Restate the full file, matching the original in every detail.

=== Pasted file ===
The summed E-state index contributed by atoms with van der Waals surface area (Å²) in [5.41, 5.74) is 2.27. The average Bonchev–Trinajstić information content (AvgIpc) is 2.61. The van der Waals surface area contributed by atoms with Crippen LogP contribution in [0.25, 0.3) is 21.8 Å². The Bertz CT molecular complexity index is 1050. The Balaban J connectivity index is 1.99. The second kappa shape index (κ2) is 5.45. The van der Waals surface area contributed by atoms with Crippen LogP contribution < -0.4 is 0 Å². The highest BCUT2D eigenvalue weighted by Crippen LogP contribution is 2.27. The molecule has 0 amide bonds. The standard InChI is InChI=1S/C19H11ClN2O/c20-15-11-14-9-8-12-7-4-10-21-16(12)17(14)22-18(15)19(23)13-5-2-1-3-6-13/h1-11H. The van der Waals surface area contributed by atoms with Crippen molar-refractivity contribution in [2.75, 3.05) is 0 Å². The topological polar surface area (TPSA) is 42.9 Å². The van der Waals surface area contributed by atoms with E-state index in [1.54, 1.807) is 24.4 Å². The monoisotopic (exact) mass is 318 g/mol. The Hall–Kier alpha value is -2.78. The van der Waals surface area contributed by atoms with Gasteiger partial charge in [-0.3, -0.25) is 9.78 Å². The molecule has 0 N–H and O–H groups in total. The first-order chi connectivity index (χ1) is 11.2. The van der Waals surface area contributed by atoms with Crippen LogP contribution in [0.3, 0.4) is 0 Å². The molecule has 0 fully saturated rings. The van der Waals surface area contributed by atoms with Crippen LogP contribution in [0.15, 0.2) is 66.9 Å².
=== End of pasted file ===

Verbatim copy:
The summed E-state index contributed by atoms with van der Waals surface area (Å²) in [5.41, 5.74) is 2.27. The average Bonchev–Trinajstić information content (AvgIpc) is 2.61. The van der Waals surface area contributed by atoms with Crippen LogP contribution in [0.25, 0.3) is 21.8 Å². The Bertz CT molecular complexity index is 1050. The Balaban J connectivity index is 1.99. The second kappa shape index (κ2) is 5.45. The van der Waals surface area contributed by atoms with Crippen LogP contribution < -0.4 is 0 Å². The highest BCUT2D eigenvalue weighted by Crippen LogP contribution is 2.27. The molecule has 0 amide bonds. The standard InChI is InChI=1S/C19H11ClN2O/c20-15-11-14-9-8-12-7-4-10-21-16(12)17(14)22-18(15)19(23)13-5-2-1-3-6-13/h1-11H. The van der Waals surface area contributed by atoms with Crippen molar-refractivity contribution in [2.75, 3.05) is 0 Å². The topological polar surface area (TPSA) is 42.9 Å². The van der Waals surface area contributed by atoms with E-state index in [1.54, 1.807) is 24.4 Å². The monoisotopic (exact) mass is 318 g/mol. The Hall–Kier alpha value is -2.78. The van der Waals surface area contributed by atoms with Gasteiger partial charge in [-0.3, -0.25) is 9.78 Å². The molecule has 0 N–H and O–H groups in total. The first-order chi connectivity index (χ1) is 11.2. The van der Waals surface area contributed by atoms with Crippen LogP contribution in [0.3, 0.4) is 0 Å². The molecule has 0 fully saturated rings. The van der Waals surface area contributed by atoms with Crippen LogP contribution in [0.15, 0.2) is 66.9 Å².